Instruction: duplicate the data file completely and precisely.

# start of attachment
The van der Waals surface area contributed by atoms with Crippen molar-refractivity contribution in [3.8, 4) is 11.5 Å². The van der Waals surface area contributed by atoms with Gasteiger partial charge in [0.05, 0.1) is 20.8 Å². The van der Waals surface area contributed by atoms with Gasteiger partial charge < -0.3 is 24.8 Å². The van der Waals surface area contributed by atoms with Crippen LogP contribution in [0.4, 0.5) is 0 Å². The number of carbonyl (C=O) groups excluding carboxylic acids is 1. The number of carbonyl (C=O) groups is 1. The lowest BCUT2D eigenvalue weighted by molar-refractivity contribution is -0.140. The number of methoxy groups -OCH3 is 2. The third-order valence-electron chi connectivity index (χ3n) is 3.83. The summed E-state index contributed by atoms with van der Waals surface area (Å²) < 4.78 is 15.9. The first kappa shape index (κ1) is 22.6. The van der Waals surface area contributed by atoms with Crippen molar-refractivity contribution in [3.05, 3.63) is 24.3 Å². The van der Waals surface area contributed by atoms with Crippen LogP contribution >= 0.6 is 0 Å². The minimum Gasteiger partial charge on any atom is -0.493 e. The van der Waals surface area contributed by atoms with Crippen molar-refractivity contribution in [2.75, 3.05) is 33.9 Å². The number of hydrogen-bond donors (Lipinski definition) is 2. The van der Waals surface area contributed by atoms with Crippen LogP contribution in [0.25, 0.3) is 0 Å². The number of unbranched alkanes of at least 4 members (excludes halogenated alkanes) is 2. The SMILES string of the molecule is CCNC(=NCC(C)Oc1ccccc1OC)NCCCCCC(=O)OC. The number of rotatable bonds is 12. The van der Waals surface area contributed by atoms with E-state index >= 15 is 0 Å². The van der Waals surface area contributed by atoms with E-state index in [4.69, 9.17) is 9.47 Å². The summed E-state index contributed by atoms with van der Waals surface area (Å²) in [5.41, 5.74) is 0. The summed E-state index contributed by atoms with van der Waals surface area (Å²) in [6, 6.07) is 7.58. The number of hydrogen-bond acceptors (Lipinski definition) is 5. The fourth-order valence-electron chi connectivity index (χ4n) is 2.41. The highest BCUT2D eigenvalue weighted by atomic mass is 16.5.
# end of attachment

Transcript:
The van der Waals surface area contributed by atoms with Crippen molar-refractivity contribution in [3.8, 4) is 11.5 Å². The van der Waals surface area contributed by atoms with Gasteiger partial charge in [0.05, 0.1) is 20.8 Å². The van der Waals surface area contributed by atoms with Gasteiger partial charge < -0.3 is 24.8 Å². The van der Waals surface area contributed by atoms with Crippen LogP contribution in [0.4, 0.5) is 0 Å². The number of carbonyl (C=O) groups excluding carboxylic acids is 1. The number of carbonyl (C=O) groups is 1. The lowest BCUT2D eigenvalue weighted by molar-refractivity contribution is -0.140. The number of methoxy groups -OCH3 is 2. The third-order valence-electron chi connectivity index (χ3n) is 3.83. The summed E-state index contributed by atoms with van der Waals surface area (Å²) < 4.78 is 15.9. The first kappa shape index (κ1) is 22.6. The van der Waals surface area contributed by atoms with Crippen molar-refractivity contribution in [3.05, 3.63) is 24.3 Å². The van der Waals surface area contributed by atoms with Crippen LogP contribution >= 0.6 is 0 Å². The minimum Gasteiger partial charge on any atom is -0.493 e. The van der Waals surface area contributed by atoms with Crippen molar-refractivity contribution in [2.75, 3.05) is 33.9 Å². The number of hydrogen-bond donors (Lipinski definition) is 2. The van der Waals surface area contributed by atoms with Crippen LogP contribution in [0.25, 0.3) is 0 Å². The number of unbranched alkanes of at least 4 members (excludes halogenated alkanes) is 2. The SMILES string of the molecule is CCNC(=NCC(C)Oc1ccccc1OC)NCCCCCC(=O)OC. The number of rotatable bonds is 12. The van der Waals surface area contributed by atoms with E-state index >= 15 is 0 Å². The van der Waals surface area contributed by atoms with E-state index in [4.69, 9.17) is 9.47 Å². The summed E-state index contributed by atoms with van der Waals surface area (Å²) in [5.41, 5.74) is 0. The summed E-state index contributed by atoms with van der Waals surface area (Å²) in [6, 6.07) is 7.58. The number of hydrogen-bond acceptors (Lipinski definition) is 5. The fourth-order valence-electron chi connectivity index (χ4n) is 2.41. The highest BCUT2D eigenvalue weighted by atomic mass is 16.5.